Choosing the right leadership team members.
You can accomplish anything in life, provided that you do not mind who gets the credit. -Harry S. Truman[ read more...]
I Need Help!
I am a pastor just like you. It’s Monday morning again and we had a great Sunday service yesterday. The Lord moved in a special way; people's lives were touched and changed. We even baptized someone this week, yet it already seems so long ago and so far away.
There are so many things going through my mind today. I feel like the enemy is trying to sift me like wheat. I don't know where to start. I have meetings to organize; leaders to train; sermons to prepare; Bible studies to teach; sick saints to visit; visitors to follow up on; letters to write; calendars to schedule; calls to return; counseling to conduct; a baptismal to fix, along with many other things--not to mention my own personal prayer and devotion time. Needless to say, I am feeling overwhelmed.
Wait…maybe I can postpone some of these things until next week? Then again, I know that hell hasn’t postponed her plans; in fact, hell is enlarging her borders today. If I delay, hell is gaining ground in my city and my city still needs to hear the Gospel message. I need help in a bad way!
Do you feel under-accomplished and overwhelmed with your calling? You’re not alone. Most, if not all, pastors and leaders feel this way on a regular basis.
Now before going any further, let me clarify. This is not an article about organization and restructuring; nor is it about adjusting priorities or time management. Although all of these issues are important, you have probably already been there and done that. The kind of help that I am suggesting in this article is “people” help. We need our people to help us but we must reveal our needs to them first. We need help!
As pastors and leaders, that is our heart’s cry. We look at our brethren with larger churches and think: Our church would be just as successful as theirs if only I had the kind of help that they have. Sound familiar? I hear that kind of talk often and, in all honesty, it’s beginning to bother me. After all, is this not God's church? Are we not all laborers together? The large church needs help just as much as the small church and vice versa. The needs and challenges vary from congregation to congregation, yet we all need assistance.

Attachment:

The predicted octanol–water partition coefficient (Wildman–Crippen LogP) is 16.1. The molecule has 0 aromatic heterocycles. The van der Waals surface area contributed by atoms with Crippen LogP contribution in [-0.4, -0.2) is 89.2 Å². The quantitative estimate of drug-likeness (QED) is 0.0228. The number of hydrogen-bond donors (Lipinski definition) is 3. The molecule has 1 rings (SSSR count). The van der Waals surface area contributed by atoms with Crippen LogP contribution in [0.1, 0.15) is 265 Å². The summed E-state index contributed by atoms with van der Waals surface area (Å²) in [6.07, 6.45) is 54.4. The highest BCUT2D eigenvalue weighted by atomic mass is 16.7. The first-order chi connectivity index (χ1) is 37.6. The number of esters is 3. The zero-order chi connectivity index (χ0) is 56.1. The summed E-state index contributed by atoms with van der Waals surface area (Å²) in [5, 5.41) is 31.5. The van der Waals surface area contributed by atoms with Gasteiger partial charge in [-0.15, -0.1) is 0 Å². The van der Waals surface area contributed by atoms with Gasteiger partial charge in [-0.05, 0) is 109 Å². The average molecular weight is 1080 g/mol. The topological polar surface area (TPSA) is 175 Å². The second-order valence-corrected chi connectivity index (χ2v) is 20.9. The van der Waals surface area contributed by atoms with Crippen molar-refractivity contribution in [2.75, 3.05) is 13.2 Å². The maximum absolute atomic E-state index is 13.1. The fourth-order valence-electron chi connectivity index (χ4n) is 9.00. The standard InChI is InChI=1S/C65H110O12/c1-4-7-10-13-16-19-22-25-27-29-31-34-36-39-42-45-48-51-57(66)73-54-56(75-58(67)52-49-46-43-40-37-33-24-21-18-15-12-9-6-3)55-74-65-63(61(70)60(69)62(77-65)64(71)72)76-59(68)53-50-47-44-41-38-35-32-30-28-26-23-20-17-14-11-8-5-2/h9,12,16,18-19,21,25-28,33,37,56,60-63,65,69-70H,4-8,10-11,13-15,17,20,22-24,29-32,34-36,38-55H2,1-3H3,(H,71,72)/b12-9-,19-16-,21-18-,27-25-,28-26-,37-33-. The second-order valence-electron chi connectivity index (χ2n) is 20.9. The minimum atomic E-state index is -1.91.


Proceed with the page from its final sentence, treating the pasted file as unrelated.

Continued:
2 Therefore said he unto them, The harvest truly is great, but the labourers are few: pray ye therefore the Lord of the harvest, that he would send forth labourers into his harvest.
No one is going to find help for you; you must find it yourself. It is the pastor's obligation to train up workers to assist. Most of the time, our help is already in our pews; yet, the reason the laborers are few is because we fail to make disciples of our people. The least likely helper to you might be the most likely helper in God’s eyes. “God uses the foolish things of this world to confound the wise.”
Every person in our pews can do something for the Kingdom. One thing more that they do is one thing less that you have to do. The challenge sometimes is just seeing people in a different light. I have tried to put blinders on my eyes when it comes to seeking help. God sees things that we can't see, and if we would simply trust God to transform the lives that He has already given us, we could accomplish a lot more for His Kingdom.
They may not sit in the back row. In fact many times they sit closest to the front. Most would say they are “Faithful” as they seldom miss a service. They appear to be the backbone of the church. They pay their tithes. They dress right. They look right, but once you really get to know them, you find that they are the Back Row Bullies of the church.
These people all too often run the church. They decide who is going to do what. They decide how loud the music is and what color the walls of the sanctuary are going to be. Little happens in the church that they don’t know about and don’t in some great way influence the out come of. Theirs is a mission. Theirs is a job that nobody else will do. Without them they know that the church would fall apart. They are the Back Row Bullies.
No one is quite sure how they gained such influence. Maybe it has to do with the amount of money they gave at one time or even still. They may have family within the church whom they have great influence over. Their measure of sacrifice is probably great, but nonetheless, they are Back Row Bullies.
We all know what a bully is. It’s someone who pushes their weight/influence/resources around to cause you to do something you would not ordinarily do. Let me break that down a bit. You ordinarily would not put up with someone creating division in the church behind your back, but since they give so much money… You otherwise would not allow them to have the position in the church that they have, but because their influence over so many in the church is strong…[ read more...]
1. Don’t live beyond your income.
2. Don’t be a stingy person.
3. Don’t preach your doubts.
4. Don’t preach so much against things but preach principles.
5. Don’t be tempted on any occasion not to preach your best.
6. Don’t be looking for a larger field or another call.
7. Don’t be a pessimist.
8. Don’t deal in off-color stories.
9. Don’t lose your temper in public.
10. Don’t overlook the Bible when looking for preaching texts.[ read more...]